CZ: Prague - Gems of Hradčany Square I.
Černínský Palace - is one of the most important monuments of Czech and Central European early Baroque. Today the palace serves as the seat of the Ministry of Foreign Affairs.
The palace can be found at Loreto Square, which the entire western side lines of this beautiful building. The building in the Palladian style of architecture, was built by the Emperor's ambassador in Venice - Humprecht Jan Černín of Chudenice and his son Heřman Černín. To build this monument in Prague's Hradčany lasted twenty years (1668 - 1688) and author of the project was, as at that time was very popular Italian architect Francesco Caratti.
The main facade of the palace is scheduled within 29 window axes, has three floors and the upper half-storey. In the first floor was placed a large main hall with a height of two and a half floors, dining room, five formal reception rooms, chapel and dwelling count. On the second floor were living rooms for other members of the earl's family. In the lower floors were gardens, two large halls and salons, galleries and a huge picture gallery.
The building is also known builders participated A. Leuthner, G. de Capauli and completed by G. B. Maderna, G. B. Alliprandi (among his achievements also include for example, Sternberg Palace at Hradčany Square), painter D. E. Ross and Santini Aichl. The first stage in the form of structural work was completed after only five years and continued the decoration of the palace and its interior, where they placed tiles, wooden floors, plaster, stucco, doors, fireplaces, stoves, tiles, murals, etc. Unfortunately, Count Humprecht Černín Jan completion did not live because he died in 1682 and continued so took his heirs.
The palace was during the 18th century, used for various purposes: there was a hospital, factory card, or home depot hops for the poor. At the end of the 19th century the palace was sold to headquarters in Prague and then there was a cavalry regiment barracks established. For the palace it was another tough period because the soldiers with him extensively devastated gardens.
After 1918 and the emergence of an independent Czechoslovak Republic was decided that the Černínský Palace will be reconstructed and are housed the Ministry of Foreign Affairs. Extensive renovations occurred in 1928 - 1934 and the building was completed by a modern office extension.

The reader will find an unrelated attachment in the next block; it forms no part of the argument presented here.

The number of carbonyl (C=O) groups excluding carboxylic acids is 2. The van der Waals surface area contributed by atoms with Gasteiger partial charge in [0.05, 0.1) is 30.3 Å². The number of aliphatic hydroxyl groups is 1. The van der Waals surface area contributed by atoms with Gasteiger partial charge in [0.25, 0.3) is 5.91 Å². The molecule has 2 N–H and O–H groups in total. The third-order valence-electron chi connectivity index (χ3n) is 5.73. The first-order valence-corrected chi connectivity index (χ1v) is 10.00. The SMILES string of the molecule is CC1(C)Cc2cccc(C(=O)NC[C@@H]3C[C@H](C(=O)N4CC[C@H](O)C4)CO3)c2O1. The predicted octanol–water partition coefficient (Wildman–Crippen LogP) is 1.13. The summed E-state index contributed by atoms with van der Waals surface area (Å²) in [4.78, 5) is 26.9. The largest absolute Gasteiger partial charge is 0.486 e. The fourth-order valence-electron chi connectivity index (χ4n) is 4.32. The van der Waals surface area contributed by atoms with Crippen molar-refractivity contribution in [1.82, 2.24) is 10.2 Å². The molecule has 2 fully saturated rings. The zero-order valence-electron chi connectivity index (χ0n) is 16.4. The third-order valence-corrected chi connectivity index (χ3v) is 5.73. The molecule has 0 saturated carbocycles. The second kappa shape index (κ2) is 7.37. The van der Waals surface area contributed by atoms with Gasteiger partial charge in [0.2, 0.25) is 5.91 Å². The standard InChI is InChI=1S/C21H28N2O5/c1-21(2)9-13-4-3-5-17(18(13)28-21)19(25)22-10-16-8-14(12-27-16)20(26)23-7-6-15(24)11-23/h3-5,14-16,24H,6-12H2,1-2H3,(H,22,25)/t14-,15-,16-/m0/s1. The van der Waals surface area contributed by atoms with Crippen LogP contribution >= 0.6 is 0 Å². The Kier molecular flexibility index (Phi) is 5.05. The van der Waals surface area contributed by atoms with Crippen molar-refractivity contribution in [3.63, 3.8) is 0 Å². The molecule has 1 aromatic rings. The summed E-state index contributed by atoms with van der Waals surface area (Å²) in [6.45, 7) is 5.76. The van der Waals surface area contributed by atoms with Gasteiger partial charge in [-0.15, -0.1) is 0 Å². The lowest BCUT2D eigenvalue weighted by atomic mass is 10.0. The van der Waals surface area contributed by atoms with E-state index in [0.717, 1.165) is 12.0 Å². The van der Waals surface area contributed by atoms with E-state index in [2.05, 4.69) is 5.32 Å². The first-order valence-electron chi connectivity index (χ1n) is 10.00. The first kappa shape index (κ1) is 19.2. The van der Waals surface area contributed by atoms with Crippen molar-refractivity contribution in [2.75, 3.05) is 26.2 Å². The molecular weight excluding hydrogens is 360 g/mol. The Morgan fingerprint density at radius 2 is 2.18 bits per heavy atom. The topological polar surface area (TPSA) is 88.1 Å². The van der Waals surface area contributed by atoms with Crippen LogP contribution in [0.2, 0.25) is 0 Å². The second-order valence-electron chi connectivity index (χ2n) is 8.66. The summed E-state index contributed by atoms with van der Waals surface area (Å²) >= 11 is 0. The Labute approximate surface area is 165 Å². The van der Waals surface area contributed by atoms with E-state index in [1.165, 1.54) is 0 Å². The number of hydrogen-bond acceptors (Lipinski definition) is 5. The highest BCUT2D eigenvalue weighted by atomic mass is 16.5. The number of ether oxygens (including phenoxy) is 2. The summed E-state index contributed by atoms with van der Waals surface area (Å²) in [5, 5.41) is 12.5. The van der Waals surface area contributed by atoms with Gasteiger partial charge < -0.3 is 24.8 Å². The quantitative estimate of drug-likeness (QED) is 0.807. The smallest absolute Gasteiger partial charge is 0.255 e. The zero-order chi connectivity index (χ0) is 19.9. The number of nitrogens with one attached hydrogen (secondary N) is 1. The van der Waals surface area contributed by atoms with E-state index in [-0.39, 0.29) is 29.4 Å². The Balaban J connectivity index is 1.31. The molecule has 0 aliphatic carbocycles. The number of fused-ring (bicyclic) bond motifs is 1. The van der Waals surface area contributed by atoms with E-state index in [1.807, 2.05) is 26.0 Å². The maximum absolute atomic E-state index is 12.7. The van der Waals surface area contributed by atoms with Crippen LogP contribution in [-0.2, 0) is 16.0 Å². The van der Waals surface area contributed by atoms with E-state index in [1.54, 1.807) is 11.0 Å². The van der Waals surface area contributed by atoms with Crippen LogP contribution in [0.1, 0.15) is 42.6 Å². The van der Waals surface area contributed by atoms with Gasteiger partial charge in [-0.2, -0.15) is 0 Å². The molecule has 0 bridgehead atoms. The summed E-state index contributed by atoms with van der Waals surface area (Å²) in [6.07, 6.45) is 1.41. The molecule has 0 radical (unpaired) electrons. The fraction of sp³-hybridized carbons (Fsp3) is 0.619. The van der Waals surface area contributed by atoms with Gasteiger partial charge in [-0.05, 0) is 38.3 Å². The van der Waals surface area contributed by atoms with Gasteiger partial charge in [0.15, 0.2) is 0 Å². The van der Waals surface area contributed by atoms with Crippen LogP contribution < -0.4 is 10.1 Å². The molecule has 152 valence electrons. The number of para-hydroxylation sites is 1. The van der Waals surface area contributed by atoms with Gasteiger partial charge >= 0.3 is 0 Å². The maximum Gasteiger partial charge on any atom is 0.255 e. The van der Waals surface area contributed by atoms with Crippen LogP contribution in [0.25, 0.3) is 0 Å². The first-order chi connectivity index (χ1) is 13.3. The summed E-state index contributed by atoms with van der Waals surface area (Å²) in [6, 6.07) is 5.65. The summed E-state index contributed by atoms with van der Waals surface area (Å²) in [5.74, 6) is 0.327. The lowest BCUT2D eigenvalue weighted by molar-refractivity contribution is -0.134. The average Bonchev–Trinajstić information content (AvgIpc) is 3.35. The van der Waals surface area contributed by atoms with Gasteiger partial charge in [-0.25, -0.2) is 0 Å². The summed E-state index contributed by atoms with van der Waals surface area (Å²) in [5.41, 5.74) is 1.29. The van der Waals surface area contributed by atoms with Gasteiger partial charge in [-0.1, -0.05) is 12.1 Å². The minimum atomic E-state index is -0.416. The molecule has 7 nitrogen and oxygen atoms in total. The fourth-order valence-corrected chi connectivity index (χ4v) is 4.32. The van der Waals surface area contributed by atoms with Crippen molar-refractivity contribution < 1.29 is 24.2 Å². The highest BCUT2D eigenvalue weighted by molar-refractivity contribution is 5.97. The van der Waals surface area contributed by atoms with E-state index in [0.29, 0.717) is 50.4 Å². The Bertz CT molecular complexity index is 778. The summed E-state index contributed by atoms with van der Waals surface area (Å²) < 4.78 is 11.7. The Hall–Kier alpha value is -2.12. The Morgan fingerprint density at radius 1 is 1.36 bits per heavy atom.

In the period from May to October is usually on Sundays and public holidays from 10:00 to 17:00 free open garden of the Černínský Palace. Open Days are organized quite sporadically.
The Prague Loreto - the Baroque monument from the 17th century into the hearts of the people of Prague wrote in his now indispensable bells chime consisting of thirty, which echoes regularly every hour. The main part of the Prague Loreto Santa Casa, Loreto is the chapel, which is a copy of the holy house of Nazareth, which was held in the miracle of the Incarnation. On the first floor you can find the Loreto treasure in which they are exposed to the shrine and the monstrance.
Schwarzenberg Palace - building from the 16th century, originally serving Lobkowicz noble family, today falls under the administration of the National Gallery in Prague. The permanent exhibition of the palace is one show 160 sculptural exhibits and 280 pieces of Bohemia, late Renaissance and Baroque painting. The permanent exhibition also falls exhibition Baroque in Bohemia, where you can see the most valuable collection of arms dating from the 15th - 19 century. In total there are five hundred fifty exhibits.
T. G. Masaryk statue - In March 2000, at Hradcany Square dedicated a monument of memorial for the 150th anniversary of the birth of the first Czechoslovak president Tomas Garrigue Masaryk. The statue, which is a blowup of original meter tall sculptur by Otakar Spaniel from 1937, stands on a granite pedestal, it is three meters tall and weighs 500 kg. Statues duplicates were also abroad, in Mexico City, where part of the main road of the town, and then to Washington DC to the park, which bears the name of Masaryk.
Text/Photo: Maxim Kucer
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